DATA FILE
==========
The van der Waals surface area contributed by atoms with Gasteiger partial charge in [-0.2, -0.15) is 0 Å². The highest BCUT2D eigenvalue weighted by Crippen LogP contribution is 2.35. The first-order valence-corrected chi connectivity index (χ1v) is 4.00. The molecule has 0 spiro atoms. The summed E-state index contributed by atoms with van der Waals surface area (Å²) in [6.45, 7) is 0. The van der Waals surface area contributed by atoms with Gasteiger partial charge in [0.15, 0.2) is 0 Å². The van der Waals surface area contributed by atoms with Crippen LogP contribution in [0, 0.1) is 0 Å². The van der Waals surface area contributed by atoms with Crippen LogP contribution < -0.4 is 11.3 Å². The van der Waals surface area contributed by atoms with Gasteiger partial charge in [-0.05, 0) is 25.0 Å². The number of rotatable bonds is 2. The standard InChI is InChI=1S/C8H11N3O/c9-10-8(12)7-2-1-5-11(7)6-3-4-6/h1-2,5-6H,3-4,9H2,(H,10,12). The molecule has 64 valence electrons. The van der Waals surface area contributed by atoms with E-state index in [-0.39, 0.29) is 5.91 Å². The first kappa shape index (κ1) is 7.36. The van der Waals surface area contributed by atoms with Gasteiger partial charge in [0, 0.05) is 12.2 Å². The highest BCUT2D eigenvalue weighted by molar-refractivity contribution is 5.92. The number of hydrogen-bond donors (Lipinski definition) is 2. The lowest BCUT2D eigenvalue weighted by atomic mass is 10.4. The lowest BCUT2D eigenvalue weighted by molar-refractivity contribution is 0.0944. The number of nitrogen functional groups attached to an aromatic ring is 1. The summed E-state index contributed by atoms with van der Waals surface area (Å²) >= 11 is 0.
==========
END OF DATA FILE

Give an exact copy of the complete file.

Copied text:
The van der Waals surface area contributed by atoms with Gasteiger partial charge in [-0.2, -0.15) is 0 Å². The highest BCUT2D eigenvalue weighted by Crippen LogP contribution is 2.35. The first-order valence-corrected chi connectivity index (χ1v) is 4.00. The molecule has 0 spiro atoms. The summed E-state index contributed by atoms with van der Waals surface area (Å²) in [6.45, 7) is 0. The van der Waals surface area contributed by atoms with Gasteiger partial charge in [0.15, 0.2) is 0 Å². The van der Waals surface area contributed by atoms with Crippen LogP contribution in [0, 0.1) is 0 Å². The van der Waals surface area contributed by atoms with Crippen LogP contribution < -0.4 is 11.3 Å². The van der Waals surface area contributed by atoms with Gasteiger partial charge in [-0.05, 0) is 25.0 Å². The number of rotatable bonds is 2. The standard InChI is InChI=1S/C8H11N3O/c9-10-8(12)7-2-1-5-11(7)6-3-4-6/h1-2,5-6H,3-4,9H2,(H,10,12). The molecule has 64 valence electrons. The van der Waals surface area contributed by atoms with E-state index in [-0.39, 0.29) is 5.91 Å². The first kappa shape index (κ1) is 7.36. The van der Waals surface area contributed by atoms with Gasteiger partial charge in [0, 0.05) is 12.2 Å². The highest BCUT2D eigenvalue weighted by molar-refractivity contribution is 5.92. The number of hydrogen-bond donors (Lipinski definition) is 2. The lowest BCUT2D eigenvalue weighted by atomic mass is 10.4. The lowest BCUT2D eigenvalue weighted by molar-refractivity contribution is 0.0944. The number of nitrogen functional groups attached to an aromatic ring is 1. The summed E-state index contributed by atoms with van der Waals surface area (Å²) >= 11 is 0.